For Chinese Migrant Workers, It Is Possible To Go Home Again
Over the past couple of decades, a river of labor poured out of China's interior to its coasts as hundreds of millions of people traded farm for factory. Most improved their lives, but they paid for it in other ways, leaving behind families for a sometimes lonely existence.
These days, though, more and more factories are moving from the coast into China's countryside, creating an opportunity for more workers to come home — workers like Zhang Zhaojun, who left the mountains of Hubei province in central China in 2009.
Back then, there were few jobs, let alone careers, to keep her there. Zhang, a spunky young woman who stands about 5 feet 2 inches tall, roamed from city to city, finding work in a beauty salon, running a cash register at a karaoke parlor and assembling computer motherboards.
"I worked day in and day out in the factory, and after a while I felt bored," she says. "I thought: 'Am I going to be like this when I grow old?' I don't want that."
That was the life her father led for two decades. Zhang says he didn't return much, even for Chinese New Year, the nation's biggest holiday, when people traditionally head home to the countryside.
"When I was little, I was afraid to call him 'Dad,'" recalls Zhang, now 26. "He felt very unfamiliar. There was no affection."
While Zhang was away working, though, the economy of her hometown — a county seat called Qichun — took off. Factories that could no longer afford rising wages on the coast moved inland to cut costs. The city of 1 million now has factories that make tiles, electronics and health supplements. In 2013, Qichun's economy grew a whopping 10 percent.
Zhang is back home in Qichun now, working as an accountant at a local fertilizer plant that opened recently. She makes more than $500 a month, more than she ever earned as a migrant worker. She is determined her kids won't grow up without a dad around, as she did.
"Now, I'm pretty satisfied," Zhang says over lunch in a restaurant in Qichun. "But I think after I marry someone, there is no way that we will work in different cities."
The factors driving the seemingly endless flow of migrant labor to the Chinese coast began to change about 10 years ago. Because of demographic shifts, the labor pool shrank. Wages naturally rose, margins tightened and low-end coastal factories went bankrupt or moved.
Today, more than half of China's migrants now work in their home provinces, according to the government.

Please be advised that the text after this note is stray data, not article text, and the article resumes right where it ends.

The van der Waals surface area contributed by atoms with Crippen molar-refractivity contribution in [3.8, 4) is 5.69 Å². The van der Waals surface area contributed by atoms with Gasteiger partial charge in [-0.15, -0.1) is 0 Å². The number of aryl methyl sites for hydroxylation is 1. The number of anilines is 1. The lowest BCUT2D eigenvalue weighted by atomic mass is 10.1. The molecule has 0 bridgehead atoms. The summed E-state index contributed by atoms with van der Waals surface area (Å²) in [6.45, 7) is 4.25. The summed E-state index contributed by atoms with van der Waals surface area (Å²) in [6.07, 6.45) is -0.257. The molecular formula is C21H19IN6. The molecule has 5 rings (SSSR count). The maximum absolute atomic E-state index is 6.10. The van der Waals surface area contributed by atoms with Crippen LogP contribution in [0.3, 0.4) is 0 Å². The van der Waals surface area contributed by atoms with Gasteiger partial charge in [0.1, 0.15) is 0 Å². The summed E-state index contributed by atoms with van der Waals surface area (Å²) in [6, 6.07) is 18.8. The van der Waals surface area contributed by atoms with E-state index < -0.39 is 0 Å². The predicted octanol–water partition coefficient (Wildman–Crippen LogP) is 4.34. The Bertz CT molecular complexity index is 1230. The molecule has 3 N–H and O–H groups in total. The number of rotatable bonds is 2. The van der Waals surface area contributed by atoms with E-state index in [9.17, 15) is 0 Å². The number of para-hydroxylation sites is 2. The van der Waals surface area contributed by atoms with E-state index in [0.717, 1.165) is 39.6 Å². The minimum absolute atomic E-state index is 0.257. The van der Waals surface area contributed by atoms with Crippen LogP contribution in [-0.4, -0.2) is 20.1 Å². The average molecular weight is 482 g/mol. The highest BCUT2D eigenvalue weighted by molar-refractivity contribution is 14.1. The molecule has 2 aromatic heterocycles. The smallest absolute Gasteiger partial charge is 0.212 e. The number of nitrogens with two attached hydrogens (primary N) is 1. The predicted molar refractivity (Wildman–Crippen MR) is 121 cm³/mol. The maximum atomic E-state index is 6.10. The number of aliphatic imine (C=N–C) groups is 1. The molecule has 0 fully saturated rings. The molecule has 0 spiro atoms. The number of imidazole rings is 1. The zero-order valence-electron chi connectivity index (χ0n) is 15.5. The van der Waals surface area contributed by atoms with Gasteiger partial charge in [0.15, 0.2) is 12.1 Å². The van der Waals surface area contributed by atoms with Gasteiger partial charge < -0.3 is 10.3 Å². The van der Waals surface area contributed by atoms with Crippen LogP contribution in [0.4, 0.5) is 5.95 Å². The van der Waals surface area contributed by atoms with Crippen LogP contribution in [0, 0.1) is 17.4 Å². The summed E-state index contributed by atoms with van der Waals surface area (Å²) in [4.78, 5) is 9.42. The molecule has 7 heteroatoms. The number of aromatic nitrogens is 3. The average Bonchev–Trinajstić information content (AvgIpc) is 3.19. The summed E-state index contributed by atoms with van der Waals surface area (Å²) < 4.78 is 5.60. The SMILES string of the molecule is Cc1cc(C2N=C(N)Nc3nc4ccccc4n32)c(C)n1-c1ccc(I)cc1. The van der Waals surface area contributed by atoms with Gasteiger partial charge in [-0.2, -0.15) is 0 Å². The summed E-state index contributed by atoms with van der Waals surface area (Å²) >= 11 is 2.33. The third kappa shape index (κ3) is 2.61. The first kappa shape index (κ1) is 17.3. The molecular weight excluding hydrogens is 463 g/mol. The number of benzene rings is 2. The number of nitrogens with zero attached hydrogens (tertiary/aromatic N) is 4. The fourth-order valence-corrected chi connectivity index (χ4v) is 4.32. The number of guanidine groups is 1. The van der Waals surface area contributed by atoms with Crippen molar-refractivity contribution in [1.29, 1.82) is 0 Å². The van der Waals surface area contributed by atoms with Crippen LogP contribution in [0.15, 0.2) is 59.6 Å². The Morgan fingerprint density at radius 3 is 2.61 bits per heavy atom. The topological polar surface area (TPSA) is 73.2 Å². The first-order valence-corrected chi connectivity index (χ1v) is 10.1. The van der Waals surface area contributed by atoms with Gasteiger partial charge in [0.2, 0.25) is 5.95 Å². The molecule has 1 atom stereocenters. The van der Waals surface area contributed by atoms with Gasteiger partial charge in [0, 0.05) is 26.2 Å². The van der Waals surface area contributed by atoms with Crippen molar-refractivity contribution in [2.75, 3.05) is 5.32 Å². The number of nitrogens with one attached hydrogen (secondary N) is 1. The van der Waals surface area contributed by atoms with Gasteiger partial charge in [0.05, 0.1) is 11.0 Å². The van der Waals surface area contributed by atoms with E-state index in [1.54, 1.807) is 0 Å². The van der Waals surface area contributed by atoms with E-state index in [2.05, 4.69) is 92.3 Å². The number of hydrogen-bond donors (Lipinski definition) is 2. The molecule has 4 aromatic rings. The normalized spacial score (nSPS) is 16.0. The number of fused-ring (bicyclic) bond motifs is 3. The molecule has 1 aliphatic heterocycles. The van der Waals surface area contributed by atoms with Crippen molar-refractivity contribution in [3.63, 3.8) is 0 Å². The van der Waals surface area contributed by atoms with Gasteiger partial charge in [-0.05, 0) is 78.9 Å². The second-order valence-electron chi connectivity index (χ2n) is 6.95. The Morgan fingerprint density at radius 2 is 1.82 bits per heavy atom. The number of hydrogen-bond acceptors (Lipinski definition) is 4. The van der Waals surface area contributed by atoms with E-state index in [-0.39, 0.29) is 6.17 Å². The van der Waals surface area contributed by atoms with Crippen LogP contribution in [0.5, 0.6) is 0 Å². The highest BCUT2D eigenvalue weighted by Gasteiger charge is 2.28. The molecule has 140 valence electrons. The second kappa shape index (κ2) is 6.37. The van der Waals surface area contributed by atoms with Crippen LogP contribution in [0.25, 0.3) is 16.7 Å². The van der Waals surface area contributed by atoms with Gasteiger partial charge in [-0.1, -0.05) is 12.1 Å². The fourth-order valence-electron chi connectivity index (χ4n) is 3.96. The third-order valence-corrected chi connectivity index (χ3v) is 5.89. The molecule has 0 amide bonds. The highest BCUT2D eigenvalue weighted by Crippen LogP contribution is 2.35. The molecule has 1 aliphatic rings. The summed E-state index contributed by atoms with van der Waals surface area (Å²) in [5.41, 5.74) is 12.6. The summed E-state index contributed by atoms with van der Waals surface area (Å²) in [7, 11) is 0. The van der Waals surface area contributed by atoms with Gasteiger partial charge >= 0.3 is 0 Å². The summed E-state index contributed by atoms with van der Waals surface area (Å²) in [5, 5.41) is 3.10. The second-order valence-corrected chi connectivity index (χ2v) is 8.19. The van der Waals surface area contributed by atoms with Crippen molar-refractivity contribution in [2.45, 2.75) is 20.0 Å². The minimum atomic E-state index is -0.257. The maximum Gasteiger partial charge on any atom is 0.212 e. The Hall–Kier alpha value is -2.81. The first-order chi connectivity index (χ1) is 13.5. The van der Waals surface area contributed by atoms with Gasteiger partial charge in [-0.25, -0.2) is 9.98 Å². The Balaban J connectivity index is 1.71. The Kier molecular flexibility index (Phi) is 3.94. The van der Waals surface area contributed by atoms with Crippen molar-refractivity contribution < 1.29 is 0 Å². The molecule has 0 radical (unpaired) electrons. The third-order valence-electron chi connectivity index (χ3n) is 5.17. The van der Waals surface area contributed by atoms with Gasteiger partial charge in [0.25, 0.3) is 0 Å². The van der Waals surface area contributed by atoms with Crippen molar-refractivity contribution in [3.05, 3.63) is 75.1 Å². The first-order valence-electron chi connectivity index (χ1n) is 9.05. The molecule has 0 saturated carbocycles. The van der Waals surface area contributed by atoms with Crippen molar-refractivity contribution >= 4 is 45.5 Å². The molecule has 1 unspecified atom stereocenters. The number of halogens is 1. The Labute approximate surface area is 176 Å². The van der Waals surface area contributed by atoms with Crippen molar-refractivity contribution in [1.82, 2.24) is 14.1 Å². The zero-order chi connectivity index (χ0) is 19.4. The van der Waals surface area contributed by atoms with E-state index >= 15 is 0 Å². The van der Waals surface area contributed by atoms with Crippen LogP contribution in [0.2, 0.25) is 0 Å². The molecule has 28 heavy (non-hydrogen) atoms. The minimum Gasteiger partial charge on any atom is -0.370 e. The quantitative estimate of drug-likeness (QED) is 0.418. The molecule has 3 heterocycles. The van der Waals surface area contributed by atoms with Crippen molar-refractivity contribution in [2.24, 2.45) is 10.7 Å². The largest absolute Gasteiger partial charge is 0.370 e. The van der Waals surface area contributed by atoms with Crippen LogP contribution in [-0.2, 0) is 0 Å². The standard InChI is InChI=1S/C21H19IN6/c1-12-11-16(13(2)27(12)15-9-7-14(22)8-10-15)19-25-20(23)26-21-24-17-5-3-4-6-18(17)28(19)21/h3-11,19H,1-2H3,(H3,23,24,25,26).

Zhang Jianfeng returned to Qichun two years ago after working on commercial property projects in Guangdong. While he was away, the real estate market in his hometown exploded.
"In 2005, there were only two to three big apartment complexes, very few," he recalls. "Now, there are 30 to 40. In 2005, an apartment cost $64 a square meter; now it's more than $480 a square meter."
Given his work experience, Zhang Jianfeng can now make double what he earned on the coast in a city where he knows lots of people.
"Honestly speaking, if you make roughly the same amount of money and your family is here, of course it's better to work in your hometown," he says.
As industry has migrated to low-wage areas throughout history, it has brought congestion and pollution. He says that's what happened in Qichun, which didn't have a lot of cars in the past.
"Now you see the streets are all jammed during Chinese New Year and the air quality is much worse," he says. "In 2005, you could see stars at night. Now, you can only see a few unless it's a very clear sky."
Most migrants seem happy to be back home, but some miss the more cosmopolitan life on the coast. JoJo Gao worked giving facials at a beauty salon in Shanghai, where she made lots of foreign friends.
She even attended an underground, Christian house church in a luxury residential compound a few blocks from the city's soaring skyscrapers. When she returned to Qichun — which got its first KFC last fall — she was a bit disappointed.
"I feel now we have many shopping malls, lots of places that sell gold and silver jewelry, but there's nothing else," says Gao, 25, who is a gregarious bundle of energy. "Material life is abundant, but interest in spiritual life, health and fitness are almost nonexistent."
That said, Gao plans to stay put. While in Shanghai, she made enough money to study her first love — dance — and learned jazz, ballet and belly dancing. Gao now runs her own dance studio in Qichun, where she teaches children on the weekends — an opportunity that was unthinkable when she was a child.
Copyright 2020 NPR. To see more, visit https://www.npr.org.